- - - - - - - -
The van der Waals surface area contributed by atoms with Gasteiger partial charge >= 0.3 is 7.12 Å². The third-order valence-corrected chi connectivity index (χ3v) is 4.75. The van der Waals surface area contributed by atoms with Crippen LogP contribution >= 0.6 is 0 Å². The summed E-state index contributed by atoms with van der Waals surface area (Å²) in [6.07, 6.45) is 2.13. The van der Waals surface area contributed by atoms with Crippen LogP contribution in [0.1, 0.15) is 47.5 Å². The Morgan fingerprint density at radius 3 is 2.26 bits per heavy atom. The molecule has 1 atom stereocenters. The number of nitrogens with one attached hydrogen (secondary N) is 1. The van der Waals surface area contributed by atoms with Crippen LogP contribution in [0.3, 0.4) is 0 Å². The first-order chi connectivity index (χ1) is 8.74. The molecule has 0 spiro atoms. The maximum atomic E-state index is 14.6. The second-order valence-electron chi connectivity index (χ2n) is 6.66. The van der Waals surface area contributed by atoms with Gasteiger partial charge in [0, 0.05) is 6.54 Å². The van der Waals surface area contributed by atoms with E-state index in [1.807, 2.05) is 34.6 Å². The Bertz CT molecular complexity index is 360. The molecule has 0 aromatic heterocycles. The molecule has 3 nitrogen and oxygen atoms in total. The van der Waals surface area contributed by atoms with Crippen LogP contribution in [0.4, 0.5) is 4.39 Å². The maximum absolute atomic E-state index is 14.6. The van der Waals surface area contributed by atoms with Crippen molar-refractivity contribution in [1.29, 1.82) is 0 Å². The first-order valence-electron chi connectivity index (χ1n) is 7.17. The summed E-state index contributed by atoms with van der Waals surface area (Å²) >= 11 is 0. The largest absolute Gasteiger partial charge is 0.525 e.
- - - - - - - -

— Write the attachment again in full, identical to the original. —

The van der Waals surface area contributed by atoms with Gasteiger partial charge >= 0.3 is 7.12 Å². The third-order valence-corrected chi connectivity index (χ3v) is 4.75. The van der Waals surface area contributed by atoms with Crippen LogP contribution >= 0.6 is 0 Å². The summed E-state index contributed by atoms with van der Waals surface area (Å²) in [6.07, 6.45) is 2.13. The van der Waals surface area contributed by atoms with Crippen LogP contribution in [0.1, 0.15) is 47.5 Å². The Morgan fingerprint density at radius 3 is 2.26 bits per heavy atom. The molecule has 1 atom stereocenters. The number of nitrogens with one attached hydrogen (secondary N) is 1. The van der Waals surface area contributed by atoms with Crippen LogP contribution in [0.3, 0.4) is 0 Å². The first-order chi connectivity index (χ1) is 8.74. The molecule has 0 spiro atoms. The maximum atomic E-state index is 14.6. The second-order valence-electron chi connectivity index (χ2n) is 6.66. The van der Waals surface area contributed by atoms with Gasteiger partial charge in [0, 0.05) is 6.54 Å². The van der Waals surface area contributed by atoms with E-state index in [1.807, 2.05) is 34.6 Å². The Bertz CT molecular complexity index is 360. The molecule has 0 aromatic heterocycles. The molecule has 3 nitrogen and oxygen atoms in total. The van der Waals surface area contributed by atoms with Crippen LogP contribution in [0.4, 0.5) is 4.39 Å². The maximum absolute atomic E-state index is 14.6. The van der Waals surface area contributed by atoms with Crippen molar-refractivity contribution in [1.29, 1.82) is 0 Å². The first-order valence-electron chi connectivity index (χ1n) is 7.17. The summed E-state index contributed by atoms with van der Waals surface area (Å²) >= 11 is 0. The largest absolute Gasteiger partial charge is 0.525 e.